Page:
What do you want to achieve in your screen work?

“I consider myself a narrator. I came to the cinema from literature, realizing that I liked to tell stories in a visual way. So, for me, the greatest pleasure is to tell a fascinating story. I do not want to deal with my psychological issues at the expense of the viewer. Until the world catastrophe happens, people will need stories. This is how we are.”

Did Ukrainian or Georgian film schools affect you in any way?

“I have always tried to get away from the influence of the Georgian film school. Otar Iosseliani, for instance, has been generating waves of epigonism, but I feel myself closer to the famed British director David Lean. The same applies to the Ukrainian poetic cinema. Oleksandr Dovzhenko, Sergei Parajanov have already happened, so why should they be imitated? Freeing oneself from their influence is difficult, but necessary. In this sense, the 1990s became a watershed: after a complete collapse, a new generation arose on the ruins. I tried to look at the world through the eyes of my son, who was born in 1990, and realized that I do not like moralization, parable-like narration, but I want to see stories that cause emotions and motivate. Schools no longer exist. There are just individual people. I was fortunate to work at the Mediterranean Institute with three projects and learn from the best European filmmakers, so I know what I am talking about.”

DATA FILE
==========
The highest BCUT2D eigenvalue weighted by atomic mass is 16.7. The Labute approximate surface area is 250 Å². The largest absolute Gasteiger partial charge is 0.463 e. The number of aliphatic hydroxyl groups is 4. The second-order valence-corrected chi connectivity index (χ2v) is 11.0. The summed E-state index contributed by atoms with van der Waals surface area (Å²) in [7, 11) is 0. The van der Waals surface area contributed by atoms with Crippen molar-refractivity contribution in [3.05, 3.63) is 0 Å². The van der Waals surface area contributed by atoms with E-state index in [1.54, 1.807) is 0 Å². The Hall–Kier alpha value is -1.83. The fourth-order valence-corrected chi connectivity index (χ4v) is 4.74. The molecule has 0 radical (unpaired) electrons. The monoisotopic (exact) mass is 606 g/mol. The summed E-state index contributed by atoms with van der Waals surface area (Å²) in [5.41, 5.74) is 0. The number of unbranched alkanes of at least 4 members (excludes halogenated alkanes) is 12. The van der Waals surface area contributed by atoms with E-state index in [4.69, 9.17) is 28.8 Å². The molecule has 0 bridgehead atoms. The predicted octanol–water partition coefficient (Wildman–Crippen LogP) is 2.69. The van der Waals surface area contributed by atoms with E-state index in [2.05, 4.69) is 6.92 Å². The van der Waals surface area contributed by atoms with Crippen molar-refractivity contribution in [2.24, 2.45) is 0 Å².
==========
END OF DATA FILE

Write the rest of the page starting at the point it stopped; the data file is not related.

You already mentioned your new films. Could you tell us a bit more about them?

“Now we have Call Sign Banderas in post-production, in the edition stage, and we hope it will be released in the spring. As for the cycle about Chervony, the original novel consists of three parts. Recently, our prequel project won the pitching competition at the State Film Agency, and it is based on the novel’s first two chapters. Accordingly, one of the main themes of the new film will be the formation of the hero from 1936 to 1945, from a student to an UPA ensign. What is his purpose, how does he realize his mission, how is his character being tested? This is a drama, there are not only battle scenes in it, although there will be as much as five of them. For example, one battle episode features combat between Chervony’s detachment and the rear guard of Sydir Kovpak’s army. Yet dramatic motifs are more clear, because the story centers on a teacher and his two disciples; on how the seeds that we have sown are sprouting.

“And after all this, we will turn to the cycle A Lawyer from Lviv. This is a detective work, and it shows an impressive epoch. It is set in Austria-Hungary in 1908 and features period imagery and style. I really want to play with it.”

So you are trying to make entertaining movies, are not you?